Overall, every individual is different and everyone’s relationship with their parents are going to differ. But just remember how much your parents have done for you and the support they’ve provided through out your life. Parents are so awesome that there’s even a national holiday for them! Sunday, July 24 is Parents’ Day, so recognize this day and make sure to do what’s best for you and your relationship with your parents while in college!​

My mom not only gave me her small size, but more importantly her big personality. The photo of my dad and me shows how he makes me smile and laugh with his humor and one-liners which I would say is a quality of his I have.

My mom not only gave me her small size, but more importantly her big personality. The photo of my dad and me shows how he makes me laugh with his humor and one-liners, which I would say is a quality of his I have.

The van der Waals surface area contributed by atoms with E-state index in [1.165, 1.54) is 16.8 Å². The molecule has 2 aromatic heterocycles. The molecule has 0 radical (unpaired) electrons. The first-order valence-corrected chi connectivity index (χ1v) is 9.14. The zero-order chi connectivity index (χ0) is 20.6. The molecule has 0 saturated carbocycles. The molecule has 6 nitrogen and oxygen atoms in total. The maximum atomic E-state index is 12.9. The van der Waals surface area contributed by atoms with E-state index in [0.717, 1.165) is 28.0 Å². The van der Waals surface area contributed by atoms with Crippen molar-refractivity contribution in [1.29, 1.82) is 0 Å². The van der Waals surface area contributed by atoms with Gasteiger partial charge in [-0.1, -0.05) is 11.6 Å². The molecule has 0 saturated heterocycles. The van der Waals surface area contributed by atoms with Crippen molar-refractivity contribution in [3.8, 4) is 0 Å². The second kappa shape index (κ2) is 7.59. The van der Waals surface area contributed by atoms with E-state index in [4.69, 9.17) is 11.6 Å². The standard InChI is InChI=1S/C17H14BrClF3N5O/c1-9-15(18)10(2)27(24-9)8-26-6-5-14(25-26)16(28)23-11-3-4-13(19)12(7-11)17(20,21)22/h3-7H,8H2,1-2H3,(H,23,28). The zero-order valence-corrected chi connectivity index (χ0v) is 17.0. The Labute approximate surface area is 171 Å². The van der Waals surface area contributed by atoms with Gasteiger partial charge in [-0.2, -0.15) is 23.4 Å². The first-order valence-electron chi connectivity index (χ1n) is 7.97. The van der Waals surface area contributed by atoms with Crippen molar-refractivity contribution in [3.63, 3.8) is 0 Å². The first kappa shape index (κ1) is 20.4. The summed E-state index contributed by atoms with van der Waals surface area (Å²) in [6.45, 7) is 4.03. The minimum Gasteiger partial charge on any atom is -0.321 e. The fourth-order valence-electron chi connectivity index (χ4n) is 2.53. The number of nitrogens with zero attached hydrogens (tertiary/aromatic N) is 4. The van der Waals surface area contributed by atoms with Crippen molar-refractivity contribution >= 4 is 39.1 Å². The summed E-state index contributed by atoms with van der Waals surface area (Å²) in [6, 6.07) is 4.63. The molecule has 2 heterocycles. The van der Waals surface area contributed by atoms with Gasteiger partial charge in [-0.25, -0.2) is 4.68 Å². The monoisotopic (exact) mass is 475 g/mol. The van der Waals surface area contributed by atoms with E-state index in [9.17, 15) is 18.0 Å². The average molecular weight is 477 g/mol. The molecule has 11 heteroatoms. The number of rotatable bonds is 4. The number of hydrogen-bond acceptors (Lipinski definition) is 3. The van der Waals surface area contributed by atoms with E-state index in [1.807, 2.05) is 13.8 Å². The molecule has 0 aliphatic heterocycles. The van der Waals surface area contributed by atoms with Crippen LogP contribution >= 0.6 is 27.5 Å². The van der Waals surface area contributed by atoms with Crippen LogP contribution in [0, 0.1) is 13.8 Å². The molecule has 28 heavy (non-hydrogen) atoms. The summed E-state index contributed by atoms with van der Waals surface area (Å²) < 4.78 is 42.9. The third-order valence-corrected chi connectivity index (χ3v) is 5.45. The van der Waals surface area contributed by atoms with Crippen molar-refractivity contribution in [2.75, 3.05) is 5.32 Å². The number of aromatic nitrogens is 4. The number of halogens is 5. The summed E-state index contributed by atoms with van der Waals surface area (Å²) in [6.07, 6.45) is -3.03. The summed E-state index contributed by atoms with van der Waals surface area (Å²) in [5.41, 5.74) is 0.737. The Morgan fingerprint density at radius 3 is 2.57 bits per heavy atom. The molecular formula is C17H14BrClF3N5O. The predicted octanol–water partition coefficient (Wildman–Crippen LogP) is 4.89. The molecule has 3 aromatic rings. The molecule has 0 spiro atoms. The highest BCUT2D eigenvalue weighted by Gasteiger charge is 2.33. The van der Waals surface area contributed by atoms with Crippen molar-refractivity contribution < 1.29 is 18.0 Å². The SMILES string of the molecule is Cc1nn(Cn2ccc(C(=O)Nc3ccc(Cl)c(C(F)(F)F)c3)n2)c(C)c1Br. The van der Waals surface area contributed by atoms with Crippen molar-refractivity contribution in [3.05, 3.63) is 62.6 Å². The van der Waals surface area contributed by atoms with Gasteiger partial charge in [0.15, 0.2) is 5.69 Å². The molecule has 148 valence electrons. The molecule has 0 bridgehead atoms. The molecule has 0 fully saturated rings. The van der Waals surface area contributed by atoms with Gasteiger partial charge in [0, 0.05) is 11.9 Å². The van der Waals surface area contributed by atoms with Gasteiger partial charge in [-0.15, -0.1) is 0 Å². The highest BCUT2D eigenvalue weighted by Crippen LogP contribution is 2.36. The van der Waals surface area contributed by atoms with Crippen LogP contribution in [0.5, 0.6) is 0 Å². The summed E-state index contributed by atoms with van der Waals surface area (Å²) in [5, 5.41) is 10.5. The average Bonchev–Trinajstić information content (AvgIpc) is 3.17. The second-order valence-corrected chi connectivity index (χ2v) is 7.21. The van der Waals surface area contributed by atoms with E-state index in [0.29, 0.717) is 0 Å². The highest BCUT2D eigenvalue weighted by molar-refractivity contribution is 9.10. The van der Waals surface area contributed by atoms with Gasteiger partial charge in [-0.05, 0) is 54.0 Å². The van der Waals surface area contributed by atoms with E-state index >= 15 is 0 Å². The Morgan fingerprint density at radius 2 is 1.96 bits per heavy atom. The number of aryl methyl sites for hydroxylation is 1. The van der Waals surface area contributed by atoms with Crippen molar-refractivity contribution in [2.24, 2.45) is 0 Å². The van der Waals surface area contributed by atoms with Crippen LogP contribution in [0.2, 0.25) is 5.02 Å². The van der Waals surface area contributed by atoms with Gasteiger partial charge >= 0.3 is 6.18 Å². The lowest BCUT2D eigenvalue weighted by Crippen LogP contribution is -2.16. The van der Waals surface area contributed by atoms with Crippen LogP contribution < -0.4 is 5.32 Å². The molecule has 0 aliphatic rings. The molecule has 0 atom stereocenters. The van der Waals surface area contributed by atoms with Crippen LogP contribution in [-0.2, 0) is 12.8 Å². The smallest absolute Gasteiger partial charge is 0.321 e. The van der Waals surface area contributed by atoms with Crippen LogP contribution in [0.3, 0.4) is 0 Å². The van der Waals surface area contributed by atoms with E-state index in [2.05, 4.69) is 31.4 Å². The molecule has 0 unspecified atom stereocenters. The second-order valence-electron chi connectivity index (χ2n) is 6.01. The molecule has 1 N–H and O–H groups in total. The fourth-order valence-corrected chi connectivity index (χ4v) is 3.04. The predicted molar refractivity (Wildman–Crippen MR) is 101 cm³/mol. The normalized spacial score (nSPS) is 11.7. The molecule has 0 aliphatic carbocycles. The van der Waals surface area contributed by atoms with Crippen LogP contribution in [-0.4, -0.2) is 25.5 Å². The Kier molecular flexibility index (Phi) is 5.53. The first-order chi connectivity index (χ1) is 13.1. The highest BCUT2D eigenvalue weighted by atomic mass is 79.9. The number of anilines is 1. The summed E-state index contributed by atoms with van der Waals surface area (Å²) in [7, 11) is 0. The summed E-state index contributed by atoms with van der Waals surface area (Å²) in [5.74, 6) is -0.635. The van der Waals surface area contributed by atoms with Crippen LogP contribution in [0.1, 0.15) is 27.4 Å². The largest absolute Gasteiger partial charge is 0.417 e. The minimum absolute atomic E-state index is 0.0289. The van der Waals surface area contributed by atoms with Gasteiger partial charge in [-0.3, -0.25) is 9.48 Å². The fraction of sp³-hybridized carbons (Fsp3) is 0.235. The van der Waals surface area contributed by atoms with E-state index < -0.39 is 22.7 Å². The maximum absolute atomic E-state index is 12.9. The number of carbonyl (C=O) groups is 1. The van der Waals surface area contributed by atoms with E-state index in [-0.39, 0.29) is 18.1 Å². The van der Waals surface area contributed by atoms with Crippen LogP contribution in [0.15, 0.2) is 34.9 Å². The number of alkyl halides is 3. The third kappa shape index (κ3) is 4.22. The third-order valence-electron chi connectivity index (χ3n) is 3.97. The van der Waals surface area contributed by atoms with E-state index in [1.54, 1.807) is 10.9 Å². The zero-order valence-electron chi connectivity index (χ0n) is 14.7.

–Dana Scott

Reduce Your Spending, Reduce Your Stress!


College is a fun time for many things, but not so much when it comes to finances. Between paying for rent, various bills, classes and loans, it is easy to feel like you cannot stay ahead. It is common to freak out about money. However, it is important to not let spending money stress you out too much. One way to minimize the stress is to budget!

One of the most important parts of budgeting is planning ahead. You know how much your rent and some of your other bills will be each month, and you know when these things are due. Make sure you will have that money when the time comes. I know some bill payments such as energy bills change every month, but sometimes you can set those accounts up on a budget. If you call your energy company you can set up a certain amount that you do not want to go over every month, and they will help you minimize the energy usage.

Another part is not making impulse purchases. Think about if you really need the things you are buying. Do you really need another pair of jeans or another video game just because it’s on sale?